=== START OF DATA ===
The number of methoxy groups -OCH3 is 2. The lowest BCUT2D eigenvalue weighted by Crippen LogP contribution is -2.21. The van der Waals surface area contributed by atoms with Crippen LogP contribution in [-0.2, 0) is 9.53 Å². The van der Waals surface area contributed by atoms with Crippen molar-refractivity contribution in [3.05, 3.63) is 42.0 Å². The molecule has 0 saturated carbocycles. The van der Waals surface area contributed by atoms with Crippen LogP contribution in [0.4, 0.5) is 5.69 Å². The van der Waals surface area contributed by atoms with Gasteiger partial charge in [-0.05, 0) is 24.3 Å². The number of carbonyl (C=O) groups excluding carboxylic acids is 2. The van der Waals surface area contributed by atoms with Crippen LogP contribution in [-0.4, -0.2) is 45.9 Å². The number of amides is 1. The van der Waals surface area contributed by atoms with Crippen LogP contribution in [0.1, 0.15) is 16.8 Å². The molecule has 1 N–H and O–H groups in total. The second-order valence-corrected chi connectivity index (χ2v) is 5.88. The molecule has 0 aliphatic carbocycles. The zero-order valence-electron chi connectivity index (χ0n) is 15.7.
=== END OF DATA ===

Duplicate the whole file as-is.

The number of methoxy groups -OCH3 is 2. The lowest BCUT2D eigenvalue weighted by Crippen LogP contribution is -2.21. The van der Waals surface area contributed by atoms with Crippen LogP contribution in [-0.2, 0) is 9.53 Å². The van der Waals surface area contributed by atoms with Crippen molar-refractivity contribution in [3.05, 3.63) is 42.0 Å². The molecule has 0 saturated carbocycles. The van der Waals surface area contributed by atoms with Crippen LogP contribution in [0.4, 0.5) is 5.69 Å². The van der Waals surface area contributed by atoms with Gasteiger partial charge in [-0.05, 0) is 24.3 Å². The number of carbonyl (C=O) groups excluding carboxylic acids is 2. The van der Waals surface area contributed by atoms with Crippen LogP contribution in [-0.4, -0.2) is 45.9 Å². The number of amides is 1. The van der Waals surface area contributed by atoms with Crippen LogP contribution in [0.1, 0.15) is 16.8 Å². The molecule has 1 N–H and O–H groups in total. The second-order valence-corrected chi connectivity index (χ2v) is 5.88. The molecule has 0 aliphatic carbocycles. The zero-order valence-electron chi connectivity index (χ0n) is 15.7.